William Pett discusses the growing suspicion that big data is being used to subvert rather than enhance democracy and explores the implications of this for the healthcare industry.
The digital age brought with it the promise of transparency, accountability and freedom of information on an unprecedented scale. However, there is a growing suspicion that data is being used to subvert rather than enhance democracy and this has increased the need for a new data framework in healthcare, where the potential benefits of the data revolution could arguably be the most significant.
Last week, former Wall Street analyst turned data scientist Dr Cathy O’Neil gave a talk to the London School of Economics arguing that the ability to develop and apply algorithms to personal data on a mass scale has had damaging effects for society. Whether it be personality tests employed by companies that discriminate against those with mental conditions, or financial models that restrict black communities’ access to credit, there is a growing perception that the world of data is opaque and malevolent.
Controversial data practices are beginning to come to light – the role of Cambridge Analytica, for example, in both the US election and the EU referendum has been put under the spotlight – and when it comes to an area as sensitive as healthcare it is unsurprising that the public is sceptical of how data is being used. There has consequently been a high level of scrutiny of the deal struck recently between the Royal Free Hospital in London and the data company DeepMind, owned by Google. The aim of the project – to use data to improve early detection of AKI (Acute Kidney Injury), a condition that kills up to 40,000 patients a year – is admirable and could well save lives, but the partnership has proved to be contentious. Last week, the Information Commissioner’s Office (ICO) ruled that there were shortcomings in how the data was handled by the Royal Free Trust, noting that patients were not adequately informed that their data would be used as part of the project.
The ruling was not therefore a condemnation of a private company acting illegally or immorally, and indeed the ICO commented on the benevolent intentions of the project. It was a judgement that patients were left in the dark, and for those with an interest in health data this is an all-too-familiar situation.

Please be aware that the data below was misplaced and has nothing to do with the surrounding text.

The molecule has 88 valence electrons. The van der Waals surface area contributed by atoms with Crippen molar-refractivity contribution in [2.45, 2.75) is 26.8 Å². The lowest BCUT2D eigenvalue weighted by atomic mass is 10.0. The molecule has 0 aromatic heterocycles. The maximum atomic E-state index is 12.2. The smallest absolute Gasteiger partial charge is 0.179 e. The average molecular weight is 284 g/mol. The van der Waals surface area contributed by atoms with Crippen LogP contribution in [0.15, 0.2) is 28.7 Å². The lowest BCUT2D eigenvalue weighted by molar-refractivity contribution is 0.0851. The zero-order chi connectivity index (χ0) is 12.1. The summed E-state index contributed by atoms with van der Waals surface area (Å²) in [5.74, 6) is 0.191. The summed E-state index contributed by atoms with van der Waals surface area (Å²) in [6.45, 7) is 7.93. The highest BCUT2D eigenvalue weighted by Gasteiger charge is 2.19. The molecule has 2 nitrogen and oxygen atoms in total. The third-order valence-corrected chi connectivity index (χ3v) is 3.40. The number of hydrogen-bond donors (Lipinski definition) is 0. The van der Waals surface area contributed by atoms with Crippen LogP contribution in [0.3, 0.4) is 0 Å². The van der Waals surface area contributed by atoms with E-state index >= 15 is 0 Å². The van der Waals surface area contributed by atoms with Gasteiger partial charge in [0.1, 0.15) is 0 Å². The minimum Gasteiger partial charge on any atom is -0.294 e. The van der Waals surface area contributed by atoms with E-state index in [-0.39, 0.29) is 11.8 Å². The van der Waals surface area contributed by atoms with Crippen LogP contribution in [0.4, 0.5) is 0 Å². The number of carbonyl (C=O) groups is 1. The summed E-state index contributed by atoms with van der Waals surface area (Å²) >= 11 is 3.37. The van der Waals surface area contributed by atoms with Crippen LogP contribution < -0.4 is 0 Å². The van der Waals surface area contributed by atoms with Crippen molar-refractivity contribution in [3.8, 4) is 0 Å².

In 2013 the government announced its intention to revolutionise the way that data is collated and used across the NHS. The project – care.data – would bring together patient records from across the health service into a vast central database, with significant potential benefits for patients. Not only would it make the NHS more efficient, with an end to paper records, but it would also allow weaknesses to be identified across England and across treatment areas, help doctors to better understand the cause of diseases, and enable better identification of the side effects of new drugs.
Despite having the backing of healthcare professionals, the academic community and the pharmaceutical industry alike, the project was scrapped in 2014 amid concerns about data confidentiality and how the project had been communicated to the public. Patients were unsure about how their personal data would be used and, crucially, who would have access to it.
In response to the failed implementation of the care.data programme, and to establish a more coherent regulatory framework around data, a review on data security and consent was undertaken by the National Data Guardian Dame Fiona Caldicott. The recommendations of the review, including better protection of anonymised data and statutory opt-out rights, were set out in September 2016 and this week the Department of Health finally accepted these recommendations in its response.
Building public confidence
The long-awaited approval of new data standards has already been welcomed by a number of prominent health charities. There is hope that, in light of the upcoming implementation of the EU’s General Data Protection Regulation (GDPR) in 2018, this will at least be the first step towards providing patients with some reassurance about how, and indeed why, the NHS, government and private sector are using personal records.
If we take two assumptions to be true – that there is huge potential to save lives by responsibly encouraging innovation in data and that patient privacy/authority must be central to data reforms – then a clear framework to build public trust and provide private sector stability is long overdue. The sooner the government acts on Dame Caldicott’s recommendations, therefore, the better.